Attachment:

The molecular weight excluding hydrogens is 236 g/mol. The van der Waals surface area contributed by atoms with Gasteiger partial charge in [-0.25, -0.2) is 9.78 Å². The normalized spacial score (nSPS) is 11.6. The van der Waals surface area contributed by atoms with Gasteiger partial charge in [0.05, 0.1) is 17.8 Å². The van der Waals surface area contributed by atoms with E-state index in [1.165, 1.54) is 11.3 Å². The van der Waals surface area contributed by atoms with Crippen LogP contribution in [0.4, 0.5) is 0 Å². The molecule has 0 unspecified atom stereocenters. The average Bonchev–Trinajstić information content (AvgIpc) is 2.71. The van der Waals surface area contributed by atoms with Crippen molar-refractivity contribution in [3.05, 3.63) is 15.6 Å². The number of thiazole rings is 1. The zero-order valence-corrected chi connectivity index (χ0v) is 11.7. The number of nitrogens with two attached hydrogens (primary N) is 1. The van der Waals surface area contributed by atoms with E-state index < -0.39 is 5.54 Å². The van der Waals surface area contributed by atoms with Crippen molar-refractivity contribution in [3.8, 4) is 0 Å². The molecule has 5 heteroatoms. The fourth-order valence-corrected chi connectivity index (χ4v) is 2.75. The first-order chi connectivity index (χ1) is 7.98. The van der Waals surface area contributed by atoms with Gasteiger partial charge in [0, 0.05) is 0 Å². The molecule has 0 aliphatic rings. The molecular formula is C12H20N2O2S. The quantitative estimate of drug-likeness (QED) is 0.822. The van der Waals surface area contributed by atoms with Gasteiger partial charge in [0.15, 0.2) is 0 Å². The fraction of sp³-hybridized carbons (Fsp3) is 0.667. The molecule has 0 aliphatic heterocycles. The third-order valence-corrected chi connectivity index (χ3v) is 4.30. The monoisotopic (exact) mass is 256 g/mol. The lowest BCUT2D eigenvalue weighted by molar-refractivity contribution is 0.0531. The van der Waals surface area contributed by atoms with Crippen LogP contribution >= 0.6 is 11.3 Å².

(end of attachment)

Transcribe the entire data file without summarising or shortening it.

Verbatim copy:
The molecular weight excluding hydrogens is 236 g/mol. The van der Waals surface area contributed by atoms with Gasteiger partial charge in [-0.25, -0.2) is 9.78 Å². The normalized spacial score (nSPS) is 11.6. The van der Waals surface area contributed by atoms with Gasteiger partial charge in [0.05, 0.1) is 17.8 Å². The van der Waals surface area contributed by atoms with E-state index in [1.165, 1.54) is 11.3 Å². The van der Waals surface area contributed by atoms with Crippen LogP contribution in [0.4, 0.5) is 0 Å². The molecule has 0 unspecified atom stereocenters. The average Bonchev–Trinajstić information content (AvgIpc) is 2.71. The van der Waals surface area contributed by atoms with Crippen molar-refractivity contribution in [3.05, 3.63) is 15.6 Å². The number of thiazole rings is 1. The zero-order valence-corrected chi connectivity index (χ0v) is 11.7. The number of nitrogens with two attached hydrogens (primary N) is 1. The van der Waals surface area contributed by atoms with E-state index < -0.39 is 5.54 Å². The van der Waals surface area contributed by atoms with Crippen molar-refractivity contribution in [3.8, 4) is 0 Å². The molecule has 5 heteroatoms. The fourth-order valence-corrected chi connectivity index (χ4v) is 2.75. The first-order chi connectivity index (χ1) is 7.98. The van der Waals surface area contributed by atoms with Gasteiger partial charge in [0, 0.05) is 0 Å². The molecule has 0 aliphatic rings. The molecular formula is C12H20N2O2S. The quantitative estimate of drug-likeness (QED) is 0.822. The van der Waals surface area contributed by atoms with Gasteiger partial charge in [0.15, 0.2) is 0 Å². The fraction of sp³-hybridized carbons (Fsp3) is 0.667. The molecule has 0 aliphatic heterocycles. The third-order valence-corrected chi connectivity index (χ3v) is 4.30. The monoisotopic (exact) mass is 256 g/mol. The lowest BCUT2D eigenvalue weighted by molar-refractivity contribution is 0.0531. The van der Waals surface area contributed by atoms with Crippen LogP contribution >= 0.6 is 11.3 Å².